If you didn’t know who Murphy was or what she tried to do, you would think that she had a young child who was forced to read 50 Shades of Gray or something out of William Burroughs’s demented imagination. Instead her son—who, again, is now in his late twenties and works as a lawyer for the Republican Party—was instructed to read Beloved, a book by Toni Morrison, a Nobel Prize–winner who is arguably the greatest American novelist of the late twentieth century. Sexual abuse is central to Beloved’s thematic power and its investigation of trauma and American history; in the ad, Murphy bizarrely acts as if it’s titillating, rather than horrific. That any Virginia lawmakers may have ever been red in the face at encountering Morrison’s prose should be disqualifying for public office—if not adulthood—but as far as I can tell, basic literacy is unfortunately not a requirement to sit in either of Virginia’s legislative bodies. The ad is misleading and disingenuous from top to bottom. It does, however, get at what the bogus debate over “critical race theory” is really about.
Youngkin and Murphy claim again and again that all they want to do is stand up for parents who want to have a say in their children’s education. It isn’t fair that godless public school teachers can assign books like Beloved. What if snowflakes like Blake Murphy can’t handle the classics? What if what they really need is to be left with lighter fare, like the Young Readers’ edition of Donald Trump Jr.’s Triggered and all 10 volumes of the graphic novelization of Thomas Sowell’s Capitalism and Freedom? What if the best thing for children is to let their parents, who know all about what gives them nightmares, decide what they can and can’t read in school?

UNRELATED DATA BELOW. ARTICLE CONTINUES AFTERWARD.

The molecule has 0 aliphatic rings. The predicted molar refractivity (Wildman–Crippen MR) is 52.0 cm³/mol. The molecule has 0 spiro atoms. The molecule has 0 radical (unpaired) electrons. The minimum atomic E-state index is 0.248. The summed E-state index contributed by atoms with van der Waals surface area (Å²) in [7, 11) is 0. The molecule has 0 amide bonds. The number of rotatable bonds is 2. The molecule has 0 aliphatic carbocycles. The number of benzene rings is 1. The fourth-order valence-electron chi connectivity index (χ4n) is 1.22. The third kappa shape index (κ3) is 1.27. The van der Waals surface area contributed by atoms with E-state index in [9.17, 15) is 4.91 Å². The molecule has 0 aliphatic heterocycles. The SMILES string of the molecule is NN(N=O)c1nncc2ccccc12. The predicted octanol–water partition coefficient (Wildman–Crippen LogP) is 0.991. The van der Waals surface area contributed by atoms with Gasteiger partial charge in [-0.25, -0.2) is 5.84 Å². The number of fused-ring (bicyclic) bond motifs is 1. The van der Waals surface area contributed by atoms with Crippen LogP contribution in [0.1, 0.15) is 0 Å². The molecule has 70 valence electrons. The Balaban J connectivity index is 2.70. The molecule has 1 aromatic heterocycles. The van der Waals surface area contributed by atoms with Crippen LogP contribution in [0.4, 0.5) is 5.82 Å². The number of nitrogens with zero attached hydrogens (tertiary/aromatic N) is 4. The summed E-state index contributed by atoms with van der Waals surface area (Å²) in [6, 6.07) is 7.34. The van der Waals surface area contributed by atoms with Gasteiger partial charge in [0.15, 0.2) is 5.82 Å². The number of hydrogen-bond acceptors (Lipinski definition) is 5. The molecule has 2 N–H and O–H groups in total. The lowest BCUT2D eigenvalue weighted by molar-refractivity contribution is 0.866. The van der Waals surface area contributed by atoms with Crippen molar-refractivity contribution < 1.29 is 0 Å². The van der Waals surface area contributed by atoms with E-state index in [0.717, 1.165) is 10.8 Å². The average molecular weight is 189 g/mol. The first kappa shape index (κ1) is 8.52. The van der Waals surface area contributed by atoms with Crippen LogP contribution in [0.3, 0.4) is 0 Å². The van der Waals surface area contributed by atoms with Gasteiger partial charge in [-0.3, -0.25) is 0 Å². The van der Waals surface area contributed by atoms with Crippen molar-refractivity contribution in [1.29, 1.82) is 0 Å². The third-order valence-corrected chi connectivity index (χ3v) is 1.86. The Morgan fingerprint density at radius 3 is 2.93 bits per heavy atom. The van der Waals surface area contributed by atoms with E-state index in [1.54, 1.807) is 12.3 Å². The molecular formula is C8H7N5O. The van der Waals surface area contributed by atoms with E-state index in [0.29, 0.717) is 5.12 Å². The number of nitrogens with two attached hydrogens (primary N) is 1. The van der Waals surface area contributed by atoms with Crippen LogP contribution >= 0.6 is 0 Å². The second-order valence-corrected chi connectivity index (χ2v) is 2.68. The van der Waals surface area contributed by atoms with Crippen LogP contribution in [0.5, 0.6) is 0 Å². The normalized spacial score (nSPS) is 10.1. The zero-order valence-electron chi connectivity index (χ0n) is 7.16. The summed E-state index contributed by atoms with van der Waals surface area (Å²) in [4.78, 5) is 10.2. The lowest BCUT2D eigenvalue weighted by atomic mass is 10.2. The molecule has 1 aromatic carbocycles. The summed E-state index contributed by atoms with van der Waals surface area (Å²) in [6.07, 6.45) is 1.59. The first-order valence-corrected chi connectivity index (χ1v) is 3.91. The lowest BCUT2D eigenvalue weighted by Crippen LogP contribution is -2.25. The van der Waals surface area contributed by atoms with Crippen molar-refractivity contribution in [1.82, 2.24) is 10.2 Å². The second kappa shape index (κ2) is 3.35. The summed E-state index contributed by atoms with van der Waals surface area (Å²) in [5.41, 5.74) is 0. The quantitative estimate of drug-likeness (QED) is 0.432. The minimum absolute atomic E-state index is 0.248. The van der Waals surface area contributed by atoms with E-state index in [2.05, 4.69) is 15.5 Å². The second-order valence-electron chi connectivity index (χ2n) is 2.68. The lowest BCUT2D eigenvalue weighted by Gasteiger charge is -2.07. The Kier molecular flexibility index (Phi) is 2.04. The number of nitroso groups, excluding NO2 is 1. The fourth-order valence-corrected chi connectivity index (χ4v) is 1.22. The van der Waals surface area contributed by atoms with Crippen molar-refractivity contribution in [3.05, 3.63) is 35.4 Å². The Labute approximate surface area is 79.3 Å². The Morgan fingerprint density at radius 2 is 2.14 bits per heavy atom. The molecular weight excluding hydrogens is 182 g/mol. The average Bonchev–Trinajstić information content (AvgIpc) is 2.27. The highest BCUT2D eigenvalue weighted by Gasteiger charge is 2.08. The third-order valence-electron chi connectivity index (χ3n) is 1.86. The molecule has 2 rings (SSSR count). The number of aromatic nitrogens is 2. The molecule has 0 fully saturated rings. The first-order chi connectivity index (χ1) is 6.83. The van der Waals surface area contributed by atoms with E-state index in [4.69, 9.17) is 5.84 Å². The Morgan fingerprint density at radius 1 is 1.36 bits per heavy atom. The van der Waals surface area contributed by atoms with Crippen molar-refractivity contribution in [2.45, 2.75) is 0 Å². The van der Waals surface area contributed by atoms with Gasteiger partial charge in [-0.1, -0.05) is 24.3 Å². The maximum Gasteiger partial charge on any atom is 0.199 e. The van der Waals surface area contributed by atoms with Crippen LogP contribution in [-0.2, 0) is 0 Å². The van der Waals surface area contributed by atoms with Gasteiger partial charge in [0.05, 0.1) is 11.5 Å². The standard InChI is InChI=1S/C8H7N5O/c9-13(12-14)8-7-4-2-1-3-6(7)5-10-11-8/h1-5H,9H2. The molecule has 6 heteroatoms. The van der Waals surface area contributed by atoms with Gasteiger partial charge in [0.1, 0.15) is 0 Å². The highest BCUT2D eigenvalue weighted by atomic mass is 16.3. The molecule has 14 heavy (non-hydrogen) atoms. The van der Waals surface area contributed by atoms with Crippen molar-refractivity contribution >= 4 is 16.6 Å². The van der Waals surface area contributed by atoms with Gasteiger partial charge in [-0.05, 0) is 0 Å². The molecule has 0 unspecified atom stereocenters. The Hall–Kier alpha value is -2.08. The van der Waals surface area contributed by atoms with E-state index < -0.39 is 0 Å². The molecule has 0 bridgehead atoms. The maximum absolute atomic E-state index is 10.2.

This is, more or less, exactly what anti–cancel culture conservatives accuse liberals of doing: Because Murphy’s kid was triggered by this book, it should be banned. The argument here isn’t over whether “canceling” exists or if it’s a good idea, but what the criterion for canceling is: In this case, Murphy and Youngkin endorse a version of cancel culture that removes works that depict rape and slavery and are critical of American history. It’s not a fight over freedom, in other words, but one about control: Youngkin says he wants to “ban critical race theory” if elected, but this ad gives away the game: “Critical race theory” means “books by Black authors.” Far from giving parents autonomy, he’s treading on it: determining by fiat, over the objections of parents and school boards alike, what children can and cannot be taught.
It’s also, politically speaking, a self-own. Youngkin has run a race thus far trying to convince parents that he’s the only person who can give them back a voice in the education of their children. This idea is central to his larger effort to tiptoe between Virginia’s Trumpian die-hards and right-leaning skeptics. Here, however, he’s tipping his hand. He just wants to ban a Black Nobel Prize–winner’s work from being taught to schoolchildren. It doesn’t get more MAGA than that.